You say ‘erb (using the silent French ‘h’), I say herb (the way it’s spelt). Here’s a good example of the difference between the American pronunciation (usually referred to as General American, or GA) and the Received Pronunciation (British English, RP) of foreign loan words — ie. words that have been adopted into standard English from other languages, many from centuries ago. Many will argue that RP has tended more to assimilate these words and pronounce them according to English spelling-pronunciation rules rather than to the way the original word sounds. So fillet (or filet), meaning a small boneless cut of meat (derived from the French word filet), is pronounced by the Brits as “FILL-uht”, in the way that its English spelling prescribes. Americans prefer to approximate the French accent with their more exotic rendering, “fi-LAY”. However, there are many exceptions to this rule, as illustrated in some of the examples below.Continue reading
Today I learned something new, about the way a name is “properly” pronounced. Even though this is a name I hear almost every day in my professional life (and I even used to pass the famous building that bears its name every day when I worked in an office), I never really thought about how it should be pronounced. Take it away, YouTube …
Hat-tip to Max for bringing it to my attention.
In recent language, spelling and grammar news: bad spelling at the races; a CIA grammatical blunder; how not to teach grammar; a school changes its name from a bad pun; and more … Continue reading
In the news this past week: a grammar guru solves the world’s grammar problems on the streets of New York City; Jonathan Franzen gets Twitter’s knickers in a twist with his rules for aspiring writers; how Calvin Harris has managed to keep his accent; and Glosso is listed among 5 best blogs for language learning … Continue reading
With Bohemian Rhapsody becoming the second-highest grossing music biopic of all time, Freddie Mercury and Queen are back in the news and on the airwaves. There’s a word in the chorus of “Killer Queen” (“Mercury’s piano-led paean to a Moët-quaffing courtesan”*) that I’ve only just realized I’ve been hearing wrong all these years. And I had always assumed Freddie knew something I didn’t when he sang the French loan word. How could I have been so wrong? Continue reading
English is littered with diminutives — commonly abbreviated words — in standard usage. Phone, bike, fridge, gym, typo, photo: they’re all diminutives* in that sense. Sometimes we add a suffix after butchering a word to give it an even more informal feel: think comfy (comfortable), cardie (cardigan), telly (television), and even brolly (umbrella). OK, admittedly those are all British colloquialisms: we Brits [see?] are more prone than our neighbors across the pond to add weeny appendages back in once we’ve sliced off the fatty syllables. (And see Glosso’s earlier post: “I’ll take that with a side of small words.“) But wait: there’s a country that’s even more inclined to hypocorism (yes, that’s what it’s called) than English-speakers on either side of the Atlantic. G’day Aussies! Continue reading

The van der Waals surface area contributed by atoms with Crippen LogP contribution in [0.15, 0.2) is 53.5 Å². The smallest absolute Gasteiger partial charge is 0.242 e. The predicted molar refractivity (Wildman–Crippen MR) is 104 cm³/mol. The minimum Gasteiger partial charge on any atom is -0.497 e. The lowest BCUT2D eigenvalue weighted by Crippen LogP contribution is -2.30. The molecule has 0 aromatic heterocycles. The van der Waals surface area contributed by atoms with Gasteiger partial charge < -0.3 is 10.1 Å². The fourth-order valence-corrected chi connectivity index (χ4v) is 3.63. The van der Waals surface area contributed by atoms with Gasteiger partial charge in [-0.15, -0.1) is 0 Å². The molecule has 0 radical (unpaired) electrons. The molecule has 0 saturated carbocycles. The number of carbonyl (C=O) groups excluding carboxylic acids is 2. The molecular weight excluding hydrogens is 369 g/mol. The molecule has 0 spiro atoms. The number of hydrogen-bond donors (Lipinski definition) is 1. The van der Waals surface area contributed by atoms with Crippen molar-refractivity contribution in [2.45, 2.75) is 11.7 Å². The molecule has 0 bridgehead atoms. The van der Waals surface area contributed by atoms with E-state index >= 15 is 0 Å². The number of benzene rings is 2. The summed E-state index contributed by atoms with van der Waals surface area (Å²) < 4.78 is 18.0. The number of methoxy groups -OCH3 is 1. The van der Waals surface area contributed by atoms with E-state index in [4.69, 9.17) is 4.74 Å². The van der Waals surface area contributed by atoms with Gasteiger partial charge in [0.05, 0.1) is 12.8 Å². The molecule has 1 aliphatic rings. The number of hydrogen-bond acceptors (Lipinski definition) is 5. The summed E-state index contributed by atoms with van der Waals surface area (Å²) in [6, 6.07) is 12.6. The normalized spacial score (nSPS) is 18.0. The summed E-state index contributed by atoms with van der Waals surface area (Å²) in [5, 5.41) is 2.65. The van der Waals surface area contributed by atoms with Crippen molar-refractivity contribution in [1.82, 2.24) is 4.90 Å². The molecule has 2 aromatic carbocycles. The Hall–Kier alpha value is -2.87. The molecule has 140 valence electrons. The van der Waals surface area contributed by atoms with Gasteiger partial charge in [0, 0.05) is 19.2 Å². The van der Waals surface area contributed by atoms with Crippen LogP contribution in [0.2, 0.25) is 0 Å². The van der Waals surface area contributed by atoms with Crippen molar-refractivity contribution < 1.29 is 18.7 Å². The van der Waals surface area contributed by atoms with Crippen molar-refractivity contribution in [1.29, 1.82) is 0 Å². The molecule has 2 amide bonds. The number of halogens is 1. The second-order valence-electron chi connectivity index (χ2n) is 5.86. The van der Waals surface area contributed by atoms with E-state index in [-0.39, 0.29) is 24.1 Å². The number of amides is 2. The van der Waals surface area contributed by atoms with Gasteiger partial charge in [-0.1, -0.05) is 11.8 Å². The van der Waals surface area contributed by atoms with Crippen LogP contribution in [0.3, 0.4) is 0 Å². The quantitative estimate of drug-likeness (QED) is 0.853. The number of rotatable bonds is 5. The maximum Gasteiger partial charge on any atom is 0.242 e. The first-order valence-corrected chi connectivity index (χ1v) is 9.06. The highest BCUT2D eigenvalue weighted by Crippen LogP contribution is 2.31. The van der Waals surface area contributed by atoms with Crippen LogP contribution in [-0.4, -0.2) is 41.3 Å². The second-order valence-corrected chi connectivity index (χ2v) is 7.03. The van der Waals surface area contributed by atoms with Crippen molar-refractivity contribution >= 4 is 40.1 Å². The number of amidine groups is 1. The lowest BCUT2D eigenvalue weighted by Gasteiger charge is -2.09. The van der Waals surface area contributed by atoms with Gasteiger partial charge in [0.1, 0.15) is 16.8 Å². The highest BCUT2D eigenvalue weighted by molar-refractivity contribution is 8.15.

I guess we all learned something new yesterday, thanks to a certain headline … Continue reading
There might be trade war brewing over steel and aluminum. But another trans-Atlantic war has already been raging for a couple of centuries over one of those heavy metals. Which came first: American aluminum or British aluminium? Continue reading
“Stand well away from Platform 4. The approaching train is not SHEDuled to stop at this station.” So pronounces the Very British voice actor Celia Drummond, who happens to be the the voice of London’s Jubilee and Northern tube lines, as well as of some of the other British transport systems. But is this the “correct” pronunciation of the word schedule? Or do Americans come closer to the way the word was pronounced in its original language? Continue reading
This post is republished on the 60th anniversary of The Queen’s first televised Christmas message, broadcast in 1957.
As many of us tune in today to hear (or watch) The Queen delivering her Christmas message to her subjects around the world, some of us might be focusing less on the words she speaks and more on the way she says them. Every year my ears delight in the music of her voice itself: her plummy accent — the quintessential example of received pronunciation, or what we used to refer to as “BBC English” — harks back to an earlier age when Englishmen and women, especially those in the upper echelons of society, spoke very differently. (Scroll to the end of this post to watch the Queen’s first televised Christmas message, broadcast in 1957, and a speech given by her second oldest grandson earlier this year.) Continue reading